Harmony Korine, whose previous work like Gummo and Mister Nobody was on the arthouse circuit for years has made a very accessible film with appeal both for brain dead and brain hungry people. Korine is basically a social anthropologist who focuses on outlier societies the Starbucks crowd usually disdains and he sees the whole of the American story in them.
The other 3, Candy (Vanessa Hudgens), Brit (Ashley Benson) and Cotty (Rachel Korine) are sociopaths – and as such, have a single personality completely in tune with their more adventurous souls. Their Christian college and upbringing may have kept their consciences artificially propped up to this time, but basically their consciences are non-existent and their hedonistic selves can’t wait to be born.
Because they are short of funds the 3 decide to rob a diner. Faith isn't told because they kinda know Faith probably wouldn’t approve. They’ve seen it all on TV, the movies and video games. They know how much attitude and virility works to get you what you want and they have no problem robbing those suckers.
Here is where Korine’s style really starts to take shape. The discordant, dreamlike perspective of the 3 girls fills the screen as if they are on a planet of their own. The camera angle that shows the job smoothly done – like a pop video – complete with music. We follow the getaway driver, Cotty letting Candy and Brit off at the front door of the diner and then as she drives slowly in their stolen pickup truck around to the back door, seeing what Cotty sees through the diner windows – Candy and Brit mercilessly, in their balaclavas, brandishing fake guns, bullying and robbing the diner and its patrons, bags full of cash then seamlessly exiting the back door, diving into the back of the pickup and driving off whooping, hollering, drunk with power. They are so into themselves and man, are they cool!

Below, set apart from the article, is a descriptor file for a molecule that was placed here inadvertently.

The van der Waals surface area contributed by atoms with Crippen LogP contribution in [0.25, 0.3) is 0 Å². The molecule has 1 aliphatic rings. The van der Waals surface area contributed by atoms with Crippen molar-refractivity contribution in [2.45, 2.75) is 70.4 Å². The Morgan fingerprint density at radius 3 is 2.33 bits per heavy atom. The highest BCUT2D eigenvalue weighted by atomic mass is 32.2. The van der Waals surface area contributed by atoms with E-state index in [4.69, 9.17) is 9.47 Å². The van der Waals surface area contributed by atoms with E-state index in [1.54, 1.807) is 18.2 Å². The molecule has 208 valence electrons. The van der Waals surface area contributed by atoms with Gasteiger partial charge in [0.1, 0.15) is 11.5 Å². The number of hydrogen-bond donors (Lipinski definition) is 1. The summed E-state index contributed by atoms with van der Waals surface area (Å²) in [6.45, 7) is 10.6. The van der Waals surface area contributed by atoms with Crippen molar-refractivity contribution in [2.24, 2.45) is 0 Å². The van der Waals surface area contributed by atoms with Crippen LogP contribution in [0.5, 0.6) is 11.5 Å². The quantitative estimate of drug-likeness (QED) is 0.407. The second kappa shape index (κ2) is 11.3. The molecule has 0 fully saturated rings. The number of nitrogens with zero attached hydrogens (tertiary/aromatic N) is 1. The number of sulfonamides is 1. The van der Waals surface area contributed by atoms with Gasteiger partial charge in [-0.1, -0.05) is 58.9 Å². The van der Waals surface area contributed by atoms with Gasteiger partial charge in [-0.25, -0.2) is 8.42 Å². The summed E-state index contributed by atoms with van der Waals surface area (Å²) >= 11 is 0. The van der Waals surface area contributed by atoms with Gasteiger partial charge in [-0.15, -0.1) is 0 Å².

So, still without clueing Faith into what they have done they gleefully make off to their St. Pete’s mecca. Faith surmises that St. Pete’s with its raucous, debauched portrayal of manic youth spewing, gyrating, blasting its way out of their college-restrained rationalist catharsis is “the most spiritual place I have ever been” – and all 4 girls dive into the beer, sweat and slobber of it. Even though there are titty shots galore and plenty of obviously shameless youths swimming in beer orgies we actually get very little depiction of sex. If the 4 girls ever get to be the little sluts they dream of being, we don’t really know. They sure love teasing though, and work the power of their bodies on to overload.
The St. Pete’s spring breaking crowd splatters onto the screen in full splendor – the constant, numbing, pounding energy, in high-powered pink and turquoise filters high on alcohol and pot, cocaine and whatever, repeated over and over again. It’s all candyland for big kids who’ve had their sweet tooth indulged all their lives.